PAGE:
Millennials can't spell, unorthodox experiment shows.

Guess What Happened When a Texting App Turned Off Spellcheck for 72 Hours

Guess What Happened When a Texting App Turned Off Spellcheck for 72 Hours

Business Insider
Analyzing the top news stories across the web
Jan. 21 2016 4:27 PM

Guess What Happened When a Texting App Turned Off Spellcheck for 72 Hours

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Men misspelled more often than women, and users between ages 19 and 21 were the biggest culprits.

Photo by Sean Gallup/Getty Images

This post originally appeared on Business Insider.

Millennials aren't usually heralded as guardians of the English language, and a new experiment didn't do them any favors.

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Blend, a San Francisco-based group texting app, turned off its spell-checker for 72 hours last week in an effort to find out which words its users bungle the most. The app pulled data from 200,000 random users—on average between the ages of 16 and 24—for the experiment.

According to the company, some of the most frequently misspelled words were "weird," "definitely" and "Budweiser." 

In two of those cases, users were betrayed by the classic classroom rule-of-thumb: "'i' before "e" except after 'C,'" misspelling "weird" as "wierd" and "Budweiser" as "Budwieser." Meanwhile, "definitely" often emerged as the similarly spelled adverb "defiantly."

The company also sorted the results by region and found some interesting discrepancies. Users on the West Coast of the U.S. seemed to struggle with double letters, disproportionately dropping a "u" from "vacuum"  and an "s" from "possession," resulting in "vacum" and "possesion."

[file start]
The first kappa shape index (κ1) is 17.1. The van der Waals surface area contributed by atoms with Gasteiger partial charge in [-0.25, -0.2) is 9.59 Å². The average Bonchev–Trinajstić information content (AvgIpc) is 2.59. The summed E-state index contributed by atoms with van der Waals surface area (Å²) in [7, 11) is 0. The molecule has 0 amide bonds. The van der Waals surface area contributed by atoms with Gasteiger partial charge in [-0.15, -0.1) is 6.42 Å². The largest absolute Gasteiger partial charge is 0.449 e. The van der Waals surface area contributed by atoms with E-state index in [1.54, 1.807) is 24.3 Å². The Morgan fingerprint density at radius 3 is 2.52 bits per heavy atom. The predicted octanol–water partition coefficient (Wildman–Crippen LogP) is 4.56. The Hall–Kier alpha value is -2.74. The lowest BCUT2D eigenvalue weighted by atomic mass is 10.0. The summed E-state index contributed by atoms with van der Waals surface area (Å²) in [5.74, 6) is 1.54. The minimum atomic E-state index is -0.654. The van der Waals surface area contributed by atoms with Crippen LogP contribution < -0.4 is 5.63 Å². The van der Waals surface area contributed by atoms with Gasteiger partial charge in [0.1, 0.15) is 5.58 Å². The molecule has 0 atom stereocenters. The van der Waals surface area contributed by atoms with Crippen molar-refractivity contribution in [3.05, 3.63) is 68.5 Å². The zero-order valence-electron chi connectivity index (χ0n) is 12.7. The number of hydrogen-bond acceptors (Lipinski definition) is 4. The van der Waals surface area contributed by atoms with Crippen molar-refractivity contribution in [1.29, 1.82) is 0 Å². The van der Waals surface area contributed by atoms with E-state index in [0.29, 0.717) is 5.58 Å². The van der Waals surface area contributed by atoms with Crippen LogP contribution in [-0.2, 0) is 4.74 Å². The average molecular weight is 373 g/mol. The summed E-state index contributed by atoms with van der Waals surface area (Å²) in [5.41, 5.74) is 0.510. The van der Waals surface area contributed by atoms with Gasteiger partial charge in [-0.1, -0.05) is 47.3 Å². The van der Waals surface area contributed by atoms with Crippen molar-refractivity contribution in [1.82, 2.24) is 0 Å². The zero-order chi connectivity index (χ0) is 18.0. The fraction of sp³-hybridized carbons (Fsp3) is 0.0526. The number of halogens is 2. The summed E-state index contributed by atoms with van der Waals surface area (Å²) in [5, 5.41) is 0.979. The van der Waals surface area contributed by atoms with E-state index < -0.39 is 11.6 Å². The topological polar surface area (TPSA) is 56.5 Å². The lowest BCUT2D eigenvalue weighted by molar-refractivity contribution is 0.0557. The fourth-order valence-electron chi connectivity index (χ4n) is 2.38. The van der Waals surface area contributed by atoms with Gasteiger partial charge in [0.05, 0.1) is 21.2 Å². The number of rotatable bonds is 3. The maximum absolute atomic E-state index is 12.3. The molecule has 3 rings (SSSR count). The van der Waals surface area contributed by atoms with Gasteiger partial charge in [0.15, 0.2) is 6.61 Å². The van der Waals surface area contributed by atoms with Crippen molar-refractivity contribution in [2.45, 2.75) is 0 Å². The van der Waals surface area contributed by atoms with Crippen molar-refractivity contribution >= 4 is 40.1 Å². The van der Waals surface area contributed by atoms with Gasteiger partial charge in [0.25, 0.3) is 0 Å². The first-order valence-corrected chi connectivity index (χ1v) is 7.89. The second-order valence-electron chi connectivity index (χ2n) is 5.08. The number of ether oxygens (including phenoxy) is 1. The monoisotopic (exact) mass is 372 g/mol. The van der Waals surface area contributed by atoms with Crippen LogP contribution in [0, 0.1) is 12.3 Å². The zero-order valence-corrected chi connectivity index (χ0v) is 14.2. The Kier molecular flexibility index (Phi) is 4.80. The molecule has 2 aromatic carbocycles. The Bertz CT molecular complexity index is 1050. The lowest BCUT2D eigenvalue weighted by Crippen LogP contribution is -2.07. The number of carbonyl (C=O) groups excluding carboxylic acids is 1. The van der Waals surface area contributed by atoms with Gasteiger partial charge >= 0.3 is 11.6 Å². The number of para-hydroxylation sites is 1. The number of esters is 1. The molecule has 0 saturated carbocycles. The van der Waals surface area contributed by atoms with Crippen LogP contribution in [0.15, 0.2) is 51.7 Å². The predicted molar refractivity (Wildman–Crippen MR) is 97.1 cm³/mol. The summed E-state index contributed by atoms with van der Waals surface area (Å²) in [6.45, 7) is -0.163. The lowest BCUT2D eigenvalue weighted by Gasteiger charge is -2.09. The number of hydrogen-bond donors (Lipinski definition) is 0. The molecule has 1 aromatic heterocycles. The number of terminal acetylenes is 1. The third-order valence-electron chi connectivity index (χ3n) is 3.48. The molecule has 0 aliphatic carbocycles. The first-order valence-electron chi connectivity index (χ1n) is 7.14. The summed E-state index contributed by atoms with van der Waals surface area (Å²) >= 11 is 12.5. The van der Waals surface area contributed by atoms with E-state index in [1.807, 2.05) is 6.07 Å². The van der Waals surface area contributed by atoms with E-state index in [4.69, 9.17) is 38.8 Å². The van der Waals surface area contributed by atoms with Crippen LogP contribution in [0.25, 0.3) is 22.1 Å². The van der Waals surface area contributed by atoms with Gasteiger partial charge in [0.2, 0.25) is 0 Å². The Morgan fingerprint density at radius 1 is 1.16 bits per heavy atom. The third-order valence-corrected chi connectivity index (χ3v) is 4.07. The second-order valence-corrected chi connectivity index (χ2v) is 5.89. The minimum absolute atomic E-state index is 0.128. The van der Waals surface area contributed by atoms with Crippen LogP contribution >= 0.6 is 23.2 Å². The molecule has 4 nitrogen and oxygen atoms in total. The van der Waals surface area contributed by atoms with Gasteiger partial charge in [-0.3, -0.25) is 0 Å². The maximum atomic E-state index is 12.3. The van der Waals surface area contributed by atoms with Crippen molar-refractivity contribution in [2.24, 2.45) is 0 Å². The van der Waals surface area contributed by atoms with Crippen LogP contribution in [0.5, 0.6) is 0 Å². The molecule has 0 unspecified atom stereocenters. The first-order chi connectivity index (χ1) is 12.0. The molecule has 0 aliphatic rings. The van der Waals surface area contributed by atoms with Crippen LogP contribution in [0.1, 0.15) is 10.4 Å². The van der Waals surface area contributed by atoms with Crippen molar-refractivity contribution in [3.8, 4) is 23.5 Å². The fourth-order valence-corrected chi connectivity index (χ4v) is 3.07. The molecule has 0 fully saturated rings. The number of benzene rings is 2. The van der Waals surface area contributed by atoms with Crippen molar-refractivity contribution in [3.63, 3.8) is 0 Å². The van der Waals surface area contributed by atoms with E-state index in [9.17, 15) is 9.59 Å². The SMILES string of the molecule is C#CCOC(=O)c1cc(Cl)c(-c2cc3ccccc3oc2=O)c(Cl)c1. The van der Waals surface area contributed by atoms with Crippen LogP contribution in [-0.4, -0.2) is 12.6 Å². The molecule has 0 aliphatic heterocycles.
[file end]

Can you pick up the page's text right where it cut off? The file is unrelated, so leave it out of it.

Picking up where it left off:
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They also struggled to place the pesky "u" in "restaurant," typing "restaraunt" more often than their East Coast counterparts.

East Coasters had similar difficulties: "Embarrassing" shed an "r" to become "embarassing," while the "silicon" in "Silicon Valley" gained an extra "l" as "sillicon." They also stumbled with "Yuengling"—a Pennsylvania brewery with a German name—often spelling it phonetically as "Yingling."

Despite their orthographic transgressions, users can point to a silver lining to shield themselves from stodgy critics. Some of English's most notorious misusages—think "your" and "you're;" "there," "their" and "they're;" and "alot" and the preferred "a lot"—were among the words most often followed by an asterisk, which texters use to acknowledge a mistake.

Users also frequently corrected "sex" to "sec" and "duck" to another particular four-letter word, the original mistake possibly made because of the proximity of those letters on small touchscreen keyboards.

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According to the data, men misspelled more often than women, and users between ages 19 and 21 were the biggest culprits of them all.

Users were more likely to spell incorrectly between 8 a.m. and 9:30 a.m. and between 10 p.m. and 11 p.m., perhaps suggesting they aren't as sharp when they're waking up and winding down for the night.

According to Blend, the cities with the worst spelling were Brooklyn, Dallas, San Mateo, Calif., and Fort Worth, Texas.